Dying Light 2 Stay Human was probably one of the most-anticipated games in February. With Techland continuing on the franchise, especially after releasing the first Dying Light back in 2015, they have a lot to live up to due to Dying Light coming out of nowhere and becoming a massive hit with the combination of 2 popular elements: zombies and parkour. Despite many delays/pushbacks in launch dates and changes in game direction, Dying Light 2 Stay Human still lives up the hype ever since its reveal announcement back in 2018, well mostly.
Welcome to Villedor, a fictional version of a dystopian European city, setting 15 years after the first outbreak in Harran while there’s not a direct connection between the 2 games, besides the re-introduction of a few side characters and some easter eggs mentioning the protagonist from the first game, Kyle Crane. Besides that, in Dying Light 2 Stay Human, you are put into the shoes of a completely new protagonist, Aiden Caldwell, a Pilgrim (a group of outcast survivors who travel across the world, acting as couriers and being the only real form of long-distance communication left between human settlements), who is currently on a journey to find his missing sister, Mia.
After having played over 40 hours of the game, I can say for sure that Techland has listened to the community’s feedback of the first game and made lots of improvements such as the world, the story-telling, and general gameplay. Techland has used all the time they had to polish up the game and you definitely can see that throughout the game. Calling Villedor beautiful is a big understatement, not only has it been built to be more vibrant but also has a lot of verticalities. Most buildings have depths for the players to explore and run through them during a chase. The map is also filled with many side activities such as clearing bandit camps, activating windmills, killing side bosses, and much more to boost your character by rewarding you EXP and Inhibitors, which are used to upgrade your Parkour or Combat Stamina.
Discovering new parts of the map and looking at its beauty is nice and refreshing, but the best part while doing that is drop-kicking enemies off tall buildings.
Traversing through Villedor is made easy through the new, overhauled systems of Parkour and Combat.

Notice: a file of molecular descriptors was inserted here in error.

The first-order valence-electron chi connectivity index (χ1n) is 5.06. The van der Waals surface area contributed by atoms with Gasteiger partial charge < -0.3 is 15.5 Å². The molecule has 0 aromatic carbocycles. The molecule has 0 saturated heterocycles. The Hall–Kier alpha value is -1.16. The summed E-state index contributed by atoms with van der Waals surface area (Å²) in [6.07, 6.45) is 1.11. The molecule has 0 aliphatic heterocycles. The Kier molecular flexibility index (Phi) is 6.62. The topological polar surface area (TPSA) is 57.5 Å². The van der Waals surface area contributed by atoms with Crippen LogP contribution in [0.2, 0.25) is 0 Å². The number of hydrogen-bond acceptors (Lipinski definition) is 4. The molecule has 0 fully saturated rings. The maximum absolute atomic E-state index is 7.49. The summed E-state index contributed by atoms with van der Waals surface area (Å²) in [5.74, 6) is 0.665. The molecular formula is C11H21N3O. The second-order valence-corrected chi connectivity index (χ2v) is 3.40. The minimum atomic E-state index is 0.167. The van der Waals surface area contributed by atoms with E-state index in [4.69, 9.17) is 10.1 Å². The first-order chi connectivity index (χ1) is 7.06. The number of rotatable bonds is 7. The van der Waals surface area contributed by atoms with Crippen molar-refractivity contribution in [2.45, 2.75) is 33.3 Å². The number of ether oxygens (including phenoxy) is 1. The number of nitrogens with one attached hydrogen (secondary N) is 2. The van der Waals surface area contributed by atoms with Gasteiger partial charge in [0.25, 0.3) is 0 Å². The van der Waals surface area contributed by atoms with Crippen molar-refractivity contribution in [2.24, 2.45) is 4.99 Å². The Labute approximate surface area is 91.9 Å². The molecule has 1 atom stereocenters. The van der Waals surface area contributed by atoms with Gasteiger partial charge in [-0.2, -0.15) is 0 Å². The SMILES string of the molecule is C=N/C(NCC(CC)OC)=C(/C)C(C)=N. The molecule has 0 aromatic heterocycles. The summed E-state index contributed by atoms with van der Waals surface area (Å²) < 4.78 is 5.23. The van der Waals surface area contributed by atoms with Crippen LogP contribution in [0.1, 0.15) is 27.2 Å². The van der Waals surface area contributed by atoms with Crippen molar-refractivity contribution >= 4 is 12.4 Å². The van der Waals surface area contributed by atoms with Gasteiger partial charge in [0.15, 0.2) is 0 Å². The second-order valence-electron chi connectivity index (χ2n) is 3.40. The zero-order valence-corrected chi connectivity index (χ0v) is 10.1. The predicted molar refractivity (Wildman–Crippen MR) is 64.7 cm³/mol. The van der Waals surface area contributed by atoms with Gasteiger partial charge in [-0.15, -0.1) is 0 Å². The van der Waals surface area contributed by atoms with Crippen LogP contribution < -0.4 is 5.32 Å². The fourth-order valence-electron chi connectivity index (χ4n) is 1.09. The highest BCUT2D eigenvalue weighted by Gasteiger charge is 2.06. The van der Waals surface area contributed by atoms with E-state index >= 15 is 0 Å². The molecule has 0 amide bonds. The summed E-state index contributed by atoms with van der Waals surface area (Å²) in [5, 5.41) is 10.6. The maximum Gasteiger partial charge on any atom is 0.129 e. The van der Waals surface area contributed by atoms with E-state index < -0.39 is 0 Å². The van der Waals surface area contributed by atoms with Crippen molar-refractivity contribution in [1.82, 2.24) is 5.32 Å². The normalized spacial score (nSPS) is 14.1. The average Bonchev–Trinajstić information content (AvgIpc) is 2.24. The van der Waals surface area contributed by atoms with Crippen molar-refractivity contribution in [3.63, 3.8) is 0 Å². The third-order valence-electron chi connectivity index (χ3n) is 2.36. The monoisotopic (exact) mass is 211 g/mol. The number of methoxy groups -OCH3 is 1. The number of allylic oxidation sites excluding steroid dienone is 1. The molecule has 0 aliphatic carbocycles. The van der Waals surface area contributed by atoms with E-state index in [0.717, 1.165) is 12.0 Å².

Parkour now seems smooth and works way better. Especially in the second installment, getting a skill point for Parkour may be harder, but each upgrade you get as you move on is worthwhile. For example, there’s a skill called “Tic Tac” which lets you wall runs vertical surface and that alone unlocks more ways to traverse between buildings and during fights as well. Not only the parkour has been changed while traveling and exploring either the downtown or the highrise of Villedor, but you can also encounter lifts that pull you to rooftops fast. After progressing through a certain amount of main stories, you are given two new tools: the grappling hook and the paraglider, which make discovering hidden activities so much faster and easier.
The changes in Combat are also a good welcome. Not only is parry added in to help with fights, but also there’s a new status effect, Stagger, to help go hand in hand with some of the new combat skills added. Let’s take “Vault Kick” for example, after staggering an enemy, you can vault over the staggered enemy then follow up with a powerful kick onto another enemy nearby.
While the changes in the combat are great and all, the “biggest elephant in the room” is Dying Light 2 Stay Human‘s storytelling, for this installment, Techland decided to add in a lot of RPG elements to give the game more replayability and players aren’t grounded by one choice. The writing of everything is way better than the first game, the story is not only richer but also has a lot of different paths for players to shape their own stories. With adding in RPG elements, there also come multiple endings which depend on the “major choices” (you can tell when a choice is a major choice if there’s a timer counting down between the choices presented and you can hear the clock ticking in the background) made throughout the game. The story is also accompanied by a great cast of characters, all of them are more expressive and differ from one another such as Lawan, who’s one of the 2 main companions, she is way more serious and focused on the goal she sets out to do; in essence, she’s a very stern and untrusting person due to her past traumas. On the other hand, Hakon is a more outgoing and suave dude but loves to act tough in the worse situations ever.
Surprisingly enough, Dying Light 2 Stay Human was released in a very playable state for this year especially it having heavy competitors during the month of release. The game played almost perfectly beside some bugs here and there, then sometimes the enemy AI not working like intended.
With all that said, I love Dying Light 2 Stay Human. Not only it has a great story that’s about 30 hours long and amazing gameplay with quality of life changes already implemented in the game, it also offers a great amount of side activities and great character progression. I genuinely believe Dying Light 2 Stay Human can be a great contender for Game of The Year this year.
Score: 8 out of 10
Reviewed on PC